EasyWelder Solves A Common Filament Problem

EasyWelder is a very inexpensive 3D printing accessory that many people might find very useful. 

No, it’s not a 3D printing pen or 3D model repair tool, it just looks like one. There are many examples of those other accessories, but as far as we can tell, this is the only handheld device designed specifically to weld filament. 

EasyWelder is a clamp-like handheld unit that enables easy welding of two segments of 3D printer filament, either 3.00 or 1.75mm sizes. Operation is straightforward: select two segments of filament, place them in the supplied holder (EasyWelder comes with one set of holders for each filament size), wrap a cover around the joint and clamp the EasyWelder on it briefly. The two segments are then joined. 

You can join two filaments of different color to make a hybrid filament that, when printed, results in a multicolor object. 

Controlling exactly where the color changes in your print is a problem, however, as you’d have to calculate precisely how much filament is required before and after a color switch, so it’s likely not practical to do this in a precision manner. However, for “casual” color switches, this approach is easy to do.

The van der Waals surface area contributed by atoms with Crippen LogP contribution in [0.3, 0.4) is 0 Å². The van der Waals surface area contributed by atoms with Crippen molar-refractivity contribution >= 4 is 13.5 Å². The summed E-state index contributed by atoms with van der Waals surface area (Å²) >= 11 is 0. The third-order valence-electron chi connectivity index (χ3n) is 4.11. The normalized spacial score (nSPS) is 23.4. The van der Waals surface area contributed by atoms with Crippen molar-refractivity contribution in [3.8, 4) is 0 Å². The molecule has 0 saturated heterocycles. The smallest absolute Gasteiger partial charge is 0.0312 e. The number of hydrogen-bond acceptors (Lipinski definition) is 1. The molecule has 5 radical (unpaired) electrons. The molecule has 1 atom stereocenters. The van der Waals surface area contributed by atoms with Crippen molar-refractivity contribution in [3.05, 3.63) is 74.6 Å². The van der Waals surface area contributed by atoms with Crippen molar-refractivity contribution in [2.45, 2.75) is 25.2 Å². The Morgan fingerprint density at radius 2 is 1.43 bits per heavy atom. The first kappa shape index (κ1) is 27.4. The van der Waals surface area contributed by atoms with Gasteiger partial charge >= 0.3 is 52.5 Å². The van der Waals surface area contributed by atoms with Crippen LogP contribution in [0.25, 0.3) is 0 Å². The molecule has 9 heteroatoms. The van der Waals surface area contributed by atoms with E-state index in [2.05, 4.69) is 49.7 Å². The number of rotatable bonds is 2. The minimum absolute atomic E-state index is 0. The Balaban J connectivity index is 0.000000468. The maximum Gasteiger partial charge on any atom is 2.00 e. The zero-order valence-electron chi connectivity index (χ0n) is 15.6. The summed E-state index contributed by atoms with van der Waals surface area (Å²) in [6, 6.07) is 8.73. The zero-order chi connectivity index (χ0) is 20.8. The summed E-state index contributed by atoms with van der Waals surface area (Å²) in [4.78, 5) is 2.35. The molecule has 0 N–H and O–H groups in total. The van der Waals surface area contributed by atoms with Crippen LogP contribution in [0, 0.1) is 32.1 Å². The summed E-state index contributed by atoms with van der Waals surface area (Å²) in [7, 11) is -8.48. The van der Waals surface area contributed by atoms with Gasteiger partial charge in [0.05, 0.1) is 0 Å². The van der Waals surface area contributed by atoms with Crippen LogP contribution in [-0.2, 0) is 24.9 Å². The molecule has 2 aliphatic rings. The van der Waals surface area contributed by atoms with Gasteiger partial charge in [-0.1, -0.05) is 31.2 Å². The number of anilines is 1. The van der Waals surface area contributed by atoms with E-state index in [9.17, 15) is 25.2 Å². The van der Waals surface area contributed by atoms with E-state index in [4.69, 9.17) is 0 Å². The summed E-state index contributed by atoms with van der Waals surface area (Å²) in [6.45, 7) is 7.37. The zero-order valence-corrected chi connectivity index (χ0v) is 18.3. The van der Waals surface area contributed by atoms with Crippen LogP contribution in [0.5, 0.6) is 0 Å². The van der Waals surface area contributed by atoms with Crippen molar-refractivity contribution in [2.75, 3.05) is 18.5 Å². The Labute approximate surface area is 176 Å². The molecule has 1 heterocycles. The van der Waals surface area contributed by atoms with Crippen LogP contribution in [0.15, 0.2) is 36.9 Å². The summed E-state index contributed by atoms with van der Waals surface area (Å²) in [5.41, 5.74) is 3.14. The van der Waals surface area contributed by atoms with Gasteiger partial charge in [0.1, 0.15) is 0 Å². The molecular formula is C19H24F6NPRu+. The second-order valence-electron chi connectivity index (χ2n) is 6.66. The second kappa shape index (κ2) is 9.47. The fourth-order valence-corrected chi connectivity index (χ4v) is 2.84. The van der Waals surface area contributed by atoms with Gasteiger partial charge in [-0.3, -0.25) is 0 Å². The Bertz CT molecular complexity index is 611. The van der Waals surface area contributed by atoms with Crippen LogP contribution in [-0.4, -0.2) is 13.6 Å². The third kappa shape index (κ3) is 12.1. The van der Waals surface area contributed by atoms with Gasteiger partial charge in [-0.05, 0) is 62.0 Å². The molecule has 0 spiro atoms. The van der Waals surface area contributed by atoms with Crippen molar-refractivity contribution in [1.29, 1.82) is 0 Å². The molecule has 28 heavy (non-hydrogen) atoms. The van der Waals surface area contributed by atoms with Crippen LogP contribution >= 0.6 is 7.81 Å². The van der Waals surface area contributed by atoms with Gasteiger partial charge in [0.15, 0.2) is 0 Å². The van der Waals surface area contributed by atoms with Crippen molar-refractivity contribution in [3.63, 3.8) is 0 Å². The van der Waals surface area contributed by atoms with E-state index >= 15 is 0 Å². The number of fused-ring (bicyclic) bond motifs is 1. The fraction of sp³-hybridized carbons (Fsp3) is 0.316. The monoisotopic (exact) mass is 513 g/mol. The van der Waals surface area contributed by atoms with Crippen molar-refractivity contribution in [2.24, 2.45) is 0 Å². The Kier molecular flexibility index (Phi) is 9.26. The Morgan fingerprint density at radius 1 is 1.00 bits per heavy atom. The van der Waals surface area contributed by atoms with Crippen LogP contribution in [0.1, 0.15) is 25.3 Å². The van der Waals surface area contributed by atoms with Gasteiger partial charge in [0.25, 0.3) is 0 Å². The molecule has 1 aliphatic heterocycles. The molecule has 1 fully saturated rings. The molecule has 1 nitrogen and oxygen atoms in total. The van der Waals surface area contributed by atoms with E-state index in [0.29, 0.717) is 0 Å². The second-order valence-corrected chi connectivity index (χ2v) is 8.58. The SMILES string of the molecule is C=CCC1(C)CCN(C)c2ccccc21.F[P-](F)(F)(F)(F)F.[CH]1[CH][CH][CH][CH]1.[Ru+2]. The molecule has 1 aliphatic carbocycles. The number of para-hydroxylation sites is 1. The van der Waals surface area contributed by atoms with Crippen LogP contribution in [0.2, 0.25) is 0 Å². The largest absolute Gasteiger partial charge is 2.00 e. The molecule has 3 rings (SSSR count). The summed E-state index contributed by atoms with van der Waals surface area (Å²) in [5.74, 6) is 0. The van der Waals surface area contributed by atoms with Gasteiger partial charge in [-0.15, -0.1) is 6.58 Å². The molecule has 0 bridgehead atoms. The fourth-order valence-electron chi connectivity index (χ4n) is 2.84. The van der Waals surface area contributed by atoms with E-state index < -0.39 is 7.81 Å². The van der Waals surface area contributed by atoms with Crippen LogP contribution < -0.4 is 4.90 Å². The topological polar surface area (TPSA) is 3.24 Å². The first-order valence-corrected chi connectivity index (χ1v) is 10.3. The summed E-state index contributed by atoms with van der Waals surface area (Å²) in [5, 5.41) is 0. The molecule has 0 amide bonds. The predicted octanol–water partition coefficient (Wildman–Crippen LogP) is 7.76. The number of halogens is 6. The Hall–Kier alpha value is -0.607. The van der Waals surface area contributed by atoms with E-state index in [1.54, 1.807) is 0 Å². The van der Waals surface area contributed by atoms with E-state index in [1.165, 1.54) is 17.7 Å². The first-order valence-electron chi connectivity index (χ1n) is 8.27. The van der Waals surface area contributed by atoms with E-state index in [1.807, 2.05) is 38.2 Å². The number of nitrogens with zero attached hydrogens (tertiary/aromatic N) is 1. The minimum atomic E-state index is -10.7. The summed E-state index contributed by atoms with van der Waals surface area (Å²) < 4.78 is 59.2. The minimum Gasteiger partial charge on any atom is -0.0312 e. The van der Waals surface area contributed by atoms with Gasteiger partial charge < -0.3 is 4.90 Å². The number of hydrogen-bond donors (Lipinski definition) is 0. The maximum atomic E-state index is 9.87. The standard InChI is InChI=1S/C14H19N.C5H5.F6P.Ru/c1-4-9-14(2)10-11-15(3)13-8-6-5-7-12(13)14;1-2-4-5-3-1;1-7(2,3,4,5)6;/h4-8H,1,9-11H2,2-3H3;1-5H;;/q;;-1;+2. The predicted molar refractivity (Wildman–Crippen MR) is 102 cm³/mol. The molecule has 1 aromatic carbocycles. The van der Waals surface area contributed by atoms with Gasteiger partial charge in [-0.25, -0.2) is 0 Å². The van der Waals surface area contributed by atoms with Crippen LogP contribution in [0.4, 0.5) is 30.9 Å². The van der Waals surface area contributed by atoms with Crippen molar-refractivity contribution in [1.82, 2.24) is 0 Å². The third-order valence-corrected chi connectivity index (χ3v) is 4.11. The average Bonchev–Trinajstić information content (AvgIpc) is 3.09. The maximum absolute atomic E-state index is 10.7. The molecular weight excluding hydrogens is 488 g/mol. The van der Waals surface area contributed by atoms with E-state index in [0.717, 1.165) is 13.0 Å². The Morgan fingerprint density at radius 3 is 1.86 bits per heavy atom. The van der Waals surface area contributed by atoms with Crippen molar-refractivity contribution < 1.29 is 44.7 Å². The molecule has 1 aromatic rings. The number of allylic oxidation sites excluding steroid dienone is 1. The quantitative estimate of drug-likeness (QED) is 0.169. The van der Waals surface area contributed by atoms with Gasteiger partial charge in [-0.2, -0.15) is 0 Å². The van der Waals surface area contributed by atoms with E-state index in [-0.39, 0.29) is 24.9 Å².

But that’s not where we think the real use case is for this device. Instead it’s the very common problem of leftover filament on spools. Every 3D printer owner has mountains of filament spools with a small amount of plastic, usually insufficient for the next print job. These not-quite-empty spools accumulate and are not particularly useful. Worse, the price of filament doesn’t exactly encourage you to throw them out, either. 

EasyWelder could be a solution: collect near-empty spools and join them together to form longer filaments that can print larger objects. You’ll get more value for your filament purchase - and it’s possible, given sufficient filament recovery through welding, to make up the cost of purchasing the EasyWelder. 

That brings us to the cost of EasyWelder: only €45 (USD$49). This is a tool that should be found in every 3D printer workplace. 

Via Kickstarter

General Fabb

Kerry Stevenson, aka "General Fabb" has been writing Fabbaloo posts since he launched the venture in 2007, with an intention to promote and grow the incredible technology of 3D printing across the world. So far, it seems to be working!

+